Monday, May 30, 2011

Keeping Time

Part of the practicing bit of my spiritual practice is rehearsing resistance to the impulses which control most of my life most of the time. So, I sit, and in a small island of quiet, do not obey that endless stream of small requests to itch or shuffle or shift or think about this that and the other thing and this again. It's a simple enough process in theory, but in practice, sorry about the pun, it can be tricky. My little impulses are so ubiquitous and so much part of the way I conduct my day that I never really notice the way they lead me around by my nose until I sit down and, er, notice them. And then, being noticed, they tend to insist with more than usual force on my following them. I must get up and check the car is locked, and I must do it now. That itch in my shoulder simply cannot be left alone. I wonder what the time is and how long I have been sitting here. I simply must check. There is a simple enough technique for handling these, and I'll speak of it on another day, but one of the easiest ways of coping with these small distractions is to pre-empt them. Cut them off at the pass. Get in before them.

So, as I sit down on my stool, I tell myself some stuff I already know. I remind myself why I am here, and why it is important to me. I remind myself that I have set aside X amount of minutes, and that I have nothing else that needs doing in this time. And to stop myself wondering if  X minutes is up yet, I set a little timer and remind myself that a bell will ring when the time is up.

I use an app on my iPhone called iSamadhi to time myself. I've tried several iPhone apps, and I'll review some of them later, but this is the one that suits me. I have it set so that it rings a bell every ten minutes and at the end of my session it records my time in a little auto log, which is a mixed blessing. It is quite interesting to see how much time I spend in meditation on any given day or week or month, but a log presents me with two equal and opposite dangers: guilt when the times are not as lengthy as the eternal haranguing should machine tells me they need to be, or smugness when my times indicate an imminent ascent into sainthood. Either way, the log becomes a means by which the ego strengthens itself and it is thus counter productive. So, I let the log entries accumulate, and sometimes let them remind me to take a firmer hand on my daily schedule, but mostly I delete them on a very regular basis and try not to take them too seriously.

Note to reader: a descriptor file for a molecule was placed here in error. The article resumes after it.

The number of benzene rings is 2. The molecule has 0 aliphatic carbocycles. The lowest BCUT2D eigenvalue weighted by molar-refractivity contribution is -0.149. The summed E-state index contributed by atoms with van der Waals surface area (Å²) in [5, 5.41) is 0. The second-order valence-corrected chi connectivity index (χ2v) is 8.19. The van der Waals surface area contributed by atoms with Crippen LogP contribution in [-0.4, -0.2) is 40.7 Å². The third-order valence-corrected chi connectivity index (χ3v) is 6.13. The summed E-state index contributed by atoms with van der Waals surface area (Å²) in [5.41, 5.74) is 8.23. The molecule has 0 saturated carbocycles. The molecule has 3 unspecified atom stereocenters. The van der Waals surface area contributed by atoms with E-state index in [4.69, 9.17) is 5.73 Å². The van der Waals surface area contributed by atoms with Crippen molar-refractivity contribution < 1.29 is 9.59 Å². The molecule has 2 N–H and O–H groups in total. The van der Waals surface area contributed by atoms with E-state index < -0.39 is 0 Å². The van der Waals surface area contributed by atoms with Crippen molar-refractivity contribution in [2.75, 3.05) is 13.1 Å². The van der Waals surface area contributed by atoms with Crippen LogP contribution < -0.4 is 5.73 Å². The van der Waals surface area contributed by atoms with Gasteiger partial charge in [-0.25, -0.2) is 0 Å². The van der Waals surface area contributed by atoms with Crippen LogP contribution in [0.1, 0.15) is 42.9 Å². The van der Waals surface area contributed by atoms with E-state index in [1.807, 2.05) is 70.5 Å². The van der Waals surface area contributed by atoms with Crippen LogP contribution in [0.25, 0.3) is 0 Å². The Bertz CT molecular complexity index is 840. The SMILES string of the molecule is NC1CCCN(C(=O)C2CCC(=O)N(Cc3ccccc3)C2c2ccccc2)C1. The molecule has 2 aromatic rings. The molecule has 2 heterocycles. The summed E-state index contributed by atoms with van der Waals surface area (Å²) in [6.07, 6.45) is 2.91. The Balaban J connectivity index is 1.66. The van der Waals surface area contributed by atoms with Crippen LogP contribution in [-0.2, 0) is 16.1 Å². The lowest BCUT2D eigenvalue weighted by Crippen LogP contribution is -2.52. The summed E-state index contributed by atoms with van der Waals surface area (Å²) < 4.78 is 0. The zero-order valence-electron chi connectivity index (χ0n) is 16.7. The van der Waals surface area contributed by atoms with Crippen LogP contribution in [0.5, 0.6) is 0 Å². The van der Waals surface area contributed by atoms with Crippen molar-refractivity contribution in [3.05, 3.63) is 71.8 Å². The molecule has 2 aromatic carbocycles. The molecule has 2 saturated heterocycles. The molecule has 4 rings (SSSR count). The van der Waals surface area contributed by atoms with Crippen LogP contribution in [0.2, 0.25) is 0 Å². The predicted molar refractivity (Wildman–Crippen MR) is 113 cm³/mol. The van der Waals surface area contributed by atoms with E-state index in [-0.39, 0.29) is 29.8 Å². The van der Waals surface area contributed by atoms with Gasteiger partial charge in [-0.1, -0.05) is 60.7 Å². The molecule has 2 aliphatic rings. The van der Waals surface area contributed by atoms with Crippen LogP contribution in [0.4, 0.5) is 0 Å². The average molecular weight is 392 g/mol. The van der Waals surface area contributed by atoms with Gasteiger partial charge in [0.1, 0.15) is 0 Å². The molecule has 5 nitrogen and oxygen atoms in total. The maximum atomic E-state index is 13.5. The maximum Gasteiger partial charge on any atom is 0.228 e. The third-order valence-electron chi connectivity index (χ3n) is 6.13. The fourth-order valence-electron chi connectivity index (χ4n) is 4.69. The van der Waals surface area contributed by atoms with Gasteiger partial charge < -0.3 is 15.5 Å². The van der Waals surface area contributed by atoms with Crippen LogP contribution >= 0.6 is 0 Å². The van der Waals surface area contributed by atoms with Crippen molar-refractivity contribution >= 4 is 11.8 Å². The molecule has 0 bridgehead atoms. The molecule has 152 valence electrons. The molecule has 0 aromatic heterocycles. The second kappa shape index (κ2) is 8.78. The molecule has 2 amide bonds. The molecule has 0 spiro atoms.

1. Ah, yes,the itching restlessness to attend to something we forgot while the Lord is inviting us simply to be still, rest, listen and love. Why is it so hard???

  2. Wow! A comment! Someone out there is actually reading this! Thanbks Elaine!

  3. Yes, you may be surprised how many are listening! I speak from the UK and read and reflect on your posts regularly - they are very inspiring and encouraged me to set-up my own blog - I'm afraid my busyness (good excuse) has not quite mastered the art of frequent blogging yet but thank you anyway for the long-distance anonymous encouragement!
    Every blessing in your ministry